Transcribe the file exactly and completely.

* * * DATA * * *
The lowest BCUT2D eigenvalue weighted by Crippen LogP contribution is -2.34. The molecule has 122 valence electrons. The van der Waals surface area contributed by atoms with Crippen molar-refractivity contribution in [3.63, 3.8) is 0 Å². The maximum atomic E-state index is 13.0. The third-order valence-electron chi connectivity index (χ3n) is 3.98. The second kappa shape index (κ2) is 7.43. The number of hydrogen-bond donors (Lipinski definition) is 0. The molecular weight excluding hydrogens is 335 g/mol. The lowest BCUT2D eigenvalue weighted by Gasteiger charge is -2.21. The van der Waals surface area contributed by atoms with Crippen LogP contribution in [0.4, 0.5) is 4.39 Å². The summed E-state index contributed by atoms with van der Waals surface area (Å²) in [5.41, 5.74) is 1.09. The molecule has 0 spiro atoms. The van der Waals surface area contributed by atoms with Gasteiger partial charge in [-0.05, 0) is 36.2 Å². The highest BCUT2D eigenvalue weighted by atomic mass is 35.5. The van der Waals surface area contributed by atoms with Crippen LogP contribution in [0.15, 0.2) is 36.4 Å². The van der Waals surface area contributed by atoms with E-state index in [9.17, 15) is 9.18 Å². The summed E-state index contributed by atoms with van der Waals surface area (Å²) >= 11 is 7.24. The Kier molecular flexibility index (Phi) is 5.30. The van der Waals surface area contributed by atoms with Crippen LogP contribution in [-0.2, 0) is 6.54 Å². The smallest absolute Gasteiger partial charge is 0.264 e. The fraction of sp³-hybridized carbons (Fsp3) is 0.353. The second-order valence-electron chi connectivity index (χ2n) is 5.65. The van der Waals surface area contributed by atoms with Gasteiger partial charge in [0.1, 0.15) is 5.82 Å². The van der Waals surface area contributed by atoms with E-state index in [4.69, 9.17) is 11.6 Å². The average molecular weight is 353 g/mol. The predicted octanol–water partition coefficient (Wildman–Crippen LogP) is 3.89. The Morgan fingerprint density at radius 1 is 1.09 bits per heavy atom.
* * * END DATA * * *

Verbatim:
The lowest BCUT2D eigenvalue weighted by Crippen LogP contribution is -2.34. The molecule has 122 valence electrons. The van der Waals surface area contributed by atoms with Crippen molar-refractivity contribution in [3.63, 3.8) is 0 Å². The maximum atomic E-state index is 13.0. The third-order valence-electron chi connectivity index (χ3n) is 3.98. The second kappa shape index (κ2) is 7.43. The number of hydrogen-bond donors (Lipinski definition) is 0. The molecular weight excluding hydrogens is 335 g/mol. The lowest BCUT2D eigenvalue weighted by Gasteiger charge is -2.21. The van der Waals surface area contributed by atoms with Crippen LogP contribution in [0.4, 0.5) is 4.39 Å². The summed E-state index contributed by atoms with van der Waals surface area (Å²) in [5.41, 5.74) is 1.09. The molecule has 0 spiro atoms. The van der Waals surface area contributed by atoms with Gasteiger partial charge in [-0.05, 0) is 36.2 Å². The highest BCUT2D eigenvalue weighted by atomic mass is 35.5. The van der Waals surface area contributed by atoms with Crippen LogP contribution in [0.15, 0.2) is 36.4 Å². The van der Waals surface area contributed by atoms with E-state index in [9.17, 15) is 9.18 Å². The summed E-state index contributed by atoms with van der Waals surface area (Å²) >= 11 is 7.24. The Kier molecular flexibility index (Phi) is 5.30. The van der Waals surface area contributed by atoms with Crippen LogP contribution in [-0.2, 0) is 6.54 Å². The smallest absolute Gasteiger partial charge is 0.264 e. The fraction of sp³-hybridized carbons (Fsp3) is 0.353. The second-order valence-electron chi connectivity index (χ2n) is 5.65. The van der Waals surface area contributed by atoms with Gasteiger partial charge in [0.1, 0.15) is 5.82 Å². The van der Waals surface area contributed by atoms with E-state index in [4.69, 9.17) is 11.6 Å². The average molecular weight is 353 g/mol. The predicted octanol–water partition coefficient (Wildman–Crippen LogP) is 3.89. The Morgan fingerprint density at radius 1 is 1.09 bits per heavy atom.